It was scarcely a month ago that Utah Valley University thought it was on the verge of becoming a basketball-only member of the Western Athletic Conference. In fact, UVU officials were confident they would receive an invitation during the WAC's upcoming meetings in Park City.
But that confidence has since turned into disappointment and some hard feelings between UVU and Utah State University.
Utah Valley officials believe their USU counterparts have been less than supportive in bringing the Wolverines into the WAC, largely because they don't want to compete with UVU for basketball recruits.
"Other people in the WAC tell me that if Utah State would support us â¦ we would get in," Utah Valley athletic director Michael Jacobsen told The Salt Lake Tribune on Wednesday. "We don't think that we're getting that support."
Jacobsen says he has had recent talks with USU athletic director Scott Barnes, in which Barnes told him the WAC would rather focus on its football members and hold off on further expansion when league presidents meet June 13 and 14 in Park City.
"If that's what they plan to do, then we're fine with that," Jacobsen said, adding that he has also heard from WAC sources that the conference plans to add Seattle University as a basketball-only member during the next few weeks. The WAC previously invited Denver University as a basketball-only school.
WAC commissioner Karl Benson visited Utah Valley's campus last month, a meeting Jacobsen called "very encouraging."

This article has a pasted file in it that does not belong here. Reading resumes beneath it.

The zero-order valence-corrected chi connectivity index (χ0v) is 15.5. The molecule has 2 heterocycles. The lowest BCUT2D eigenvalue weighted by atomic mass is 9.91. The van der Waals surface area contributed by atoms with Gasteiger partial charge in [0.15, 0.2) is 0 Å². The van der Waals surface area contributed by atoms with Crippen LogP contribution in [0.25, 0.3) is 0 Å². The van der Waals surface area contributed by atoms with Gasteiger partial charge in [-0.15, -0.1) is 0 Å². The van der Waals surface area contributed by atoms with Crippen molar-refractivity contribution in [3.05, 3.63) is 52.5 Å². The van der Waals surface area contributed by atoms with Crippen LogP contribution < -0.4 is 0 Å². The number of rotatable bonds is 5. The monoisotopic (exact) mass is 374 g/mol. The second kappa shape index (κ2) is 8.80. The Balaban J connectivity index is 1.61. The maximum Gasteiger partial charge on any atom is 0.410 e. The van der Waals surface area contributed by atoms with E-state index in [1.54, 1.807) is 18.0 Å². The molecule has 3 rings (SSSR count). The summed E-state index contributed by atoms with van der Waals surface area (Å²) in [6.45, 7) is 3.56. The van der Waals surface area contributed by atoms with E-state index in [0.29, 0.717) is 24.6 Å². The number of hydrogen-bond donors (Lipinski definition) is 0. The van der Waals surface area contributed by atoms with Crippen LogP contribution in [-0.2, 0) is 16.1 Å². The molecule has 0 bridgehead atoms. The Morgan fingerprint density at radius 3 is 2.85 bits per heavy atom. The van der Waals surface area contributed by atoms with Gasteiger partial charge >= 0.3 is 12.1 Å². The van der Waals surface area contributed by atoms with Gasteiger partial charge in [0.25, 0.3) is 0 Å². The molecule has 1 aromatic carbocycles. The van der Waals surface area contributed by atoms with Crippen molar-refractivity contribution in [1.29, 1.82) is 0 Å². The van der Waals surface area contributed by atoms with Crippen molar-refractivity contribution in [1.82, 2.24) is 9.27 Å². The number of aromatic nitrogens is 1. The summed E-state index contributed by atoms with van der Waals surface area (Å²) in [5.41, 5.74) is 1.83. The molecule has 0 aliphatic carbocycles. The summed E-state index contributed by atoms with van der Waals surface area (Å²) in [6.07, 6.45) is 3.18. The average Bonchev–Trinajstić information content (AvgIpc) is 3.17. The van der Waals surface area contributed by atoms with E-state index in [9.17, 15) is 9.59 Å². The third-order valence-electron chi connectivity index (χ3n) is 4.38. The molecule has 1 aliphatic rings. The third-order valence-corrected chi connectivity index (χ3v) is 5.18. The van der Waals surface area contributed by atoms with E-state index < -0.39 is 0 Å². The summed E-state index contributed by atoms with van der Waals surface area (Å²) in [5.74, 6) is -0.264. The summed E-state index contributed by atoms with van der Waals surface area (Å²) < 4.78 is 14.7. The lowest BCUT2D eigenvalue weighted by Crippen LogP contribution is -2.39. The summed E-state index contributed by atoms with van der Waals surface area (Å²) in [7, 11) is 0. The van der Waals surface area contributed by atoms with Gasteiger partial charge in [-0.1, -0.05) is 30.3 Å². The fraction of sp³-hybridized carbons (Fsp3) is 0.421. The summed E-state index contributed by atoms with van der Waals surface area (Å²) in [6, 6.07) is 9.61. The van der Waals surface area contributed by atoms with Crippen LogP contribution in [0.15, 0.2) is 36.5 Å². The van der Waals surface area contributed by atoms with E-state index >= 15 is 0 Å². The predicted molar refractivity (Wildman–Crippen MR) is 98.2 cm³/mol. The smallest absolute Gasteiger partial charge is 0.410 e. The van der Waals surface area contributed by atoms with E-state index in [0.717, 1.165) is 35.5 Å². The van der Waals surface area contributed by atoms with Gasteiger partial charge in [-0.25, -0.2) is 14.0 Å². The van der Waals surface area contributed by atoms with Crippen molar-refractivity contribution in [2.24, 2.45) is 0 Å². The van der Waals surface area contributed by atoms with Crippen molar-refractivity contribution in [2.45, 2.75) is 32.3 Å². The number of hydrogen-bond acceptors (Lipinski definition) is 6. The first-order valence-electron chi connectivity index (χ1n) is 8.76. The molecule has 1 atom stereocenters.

Said Benson: "Utah Valley is one of the schools that are being considered for expansion. They, along with several other schools, will be evaluated by the board when they meet in June."
Following that meeting, Jacobsen said, UVU president Matthew Holland was invited to the WAC's Park City meetings only to be uninvited a few weeks later.
Utah State President Stan Albrecht denies that his school is somehow discouraging UVU's WAC candidacy.
"That's a bunch of B.S.," Albrecht said. "There's nothing to block. We haven't even met yet. People have been getting way ahead of themselves on the issue, and it's unfortunate. Until we meet in June, there's really nothing to talk about. The notion that we wouldn't want to compete for recruits is completely untrue. Give me a break. We've competed for decades against Utah and BYU, and we've done quite well."
Jacobsen says there are currently no plans for Utah Valley to add football to its list of sports. He still holds out hope that the Wolverines will receive an invitation to a WAC that's rebuilding after losing four key members in the past two years.
"It would be a great opportunity and a great move for us," Jacobsen said. "It would be great for the state to have two WAC-playing schools. It would have great economic impact in the state, and we could form a great rivalry with Utah State."